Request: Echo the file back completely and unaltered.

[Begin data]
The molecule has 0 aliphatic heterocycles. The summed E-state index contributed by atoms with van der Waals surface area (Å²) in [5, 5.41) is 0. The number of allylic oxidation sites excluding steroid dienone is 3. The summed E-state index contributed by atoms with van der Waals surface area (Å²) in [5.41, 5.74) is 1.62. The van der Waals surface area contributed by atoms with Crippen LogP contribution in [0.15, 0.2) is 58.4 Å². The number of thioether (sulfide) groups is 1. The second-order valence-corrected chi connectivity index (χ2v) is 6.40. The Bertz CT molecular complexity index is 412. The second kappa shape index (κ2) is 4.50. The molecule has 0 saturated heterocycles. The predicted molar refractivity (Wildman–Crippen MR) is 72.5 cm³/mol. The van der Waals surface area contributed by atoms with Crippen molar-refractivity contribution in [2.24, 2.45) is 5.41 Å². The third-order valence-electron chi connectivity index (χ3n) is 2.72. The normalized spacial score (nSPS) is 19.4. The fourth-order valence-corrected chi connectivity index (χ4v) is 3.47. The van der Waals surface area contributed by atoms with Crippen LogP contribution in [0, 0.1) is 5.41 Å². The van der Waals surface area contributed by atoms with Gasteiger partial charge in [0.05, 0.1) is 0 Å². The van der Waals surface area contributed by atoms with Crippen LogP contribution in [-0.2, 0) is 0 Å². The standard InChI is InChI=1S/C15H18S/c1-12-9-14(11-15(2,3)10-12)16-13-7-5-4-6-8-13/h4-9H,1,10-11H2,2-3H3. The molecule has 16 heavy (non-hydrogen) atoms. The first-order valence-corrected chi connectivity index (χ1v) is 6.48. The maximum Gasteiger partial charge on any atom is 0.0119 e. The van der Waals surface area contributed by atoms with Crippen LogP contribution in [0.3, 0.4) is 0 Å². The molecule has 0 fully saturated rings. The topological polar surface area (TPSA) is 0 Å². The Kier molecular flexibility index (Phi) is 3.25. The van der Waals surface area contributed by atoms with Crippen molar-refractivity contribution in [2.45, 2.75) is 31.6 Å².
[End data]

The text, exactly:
The molecule has 0 aliphatic heterocycles. The summed E-state index contributed by atoms with van der Waals surface area (Å²) in [5, 5.41) is 0. The number of allylic oxidation sites excluding steroid dienone is 3. The summed E-state index contributed by atoms with van der Waals surface area (Å²) in [5.41, 5.74) is 1.62. The van der Waals surface area contributed by atoms with Crippen LogP contribution in [0.15, 0.2) is 58.4 Å². The number of thioether (sulfide) groups is 1. The second-order valence-corrected chi connectivity index (χ2v) is 6.40. The Bertz CT molecular complexity index is 412. The second kappa shape index (κ2) is 4.50. The molecule has 0 saturated heterocycles. The predicted molar refractivity (Wildman–Crippen MR) is 72.5 cm³/mol. The van der Waals surface area contributed by atoms with Crippen molar-refractivity contribution in [2.24, 2.45) is 5.41 Å². The third-order valence-electron chi connectivity index (χ3n) is 2.72. The normalized spacial score (nSPS) is 19.4. The fourth-order valence-corrected chi connectivity index (χ4v) is 3.47. The van der Waals surface area contributed by atoms with Crippen LogP contribution in [0, 0.1) is 5.41 Å². The van der Waals surface area contributed by atoms with Gasteiger partial charge in [0.05, 0.1) is 0 Å². The van der Waals surface area contributed by atoms with Crippen LogP contribution in [-0.2, 0) is 0 Å². The standard InChI is InChI=1S/C15H18S/c1-12-9-14(11-15(2,3)10-12)16-13-7-5-4-6-8-13/h4-9H,1,10-11H2,2-3H3. The molecule has 16 heavy (non-hydrogen) atoms. The first-order valence-corrected chi connectivity index (χ1v) is 6.48. The maximum Gasteiger partial charge on any atom is 0.0119 e. The van der Waals surface area contributed by atoms with Crippen LogP contribution in [0.3, 0.4) is 0 Å². The molecule has 0 fully saturated rings. The topological polar surface area (TPSA) is 0 Å². The Kier molecular flexibility index (Phi) is 3.25. The van der Waals surface area contributed by atoms with Crippen molar-refractivity contribution in [2.45, 2.75) is 31.6 Å².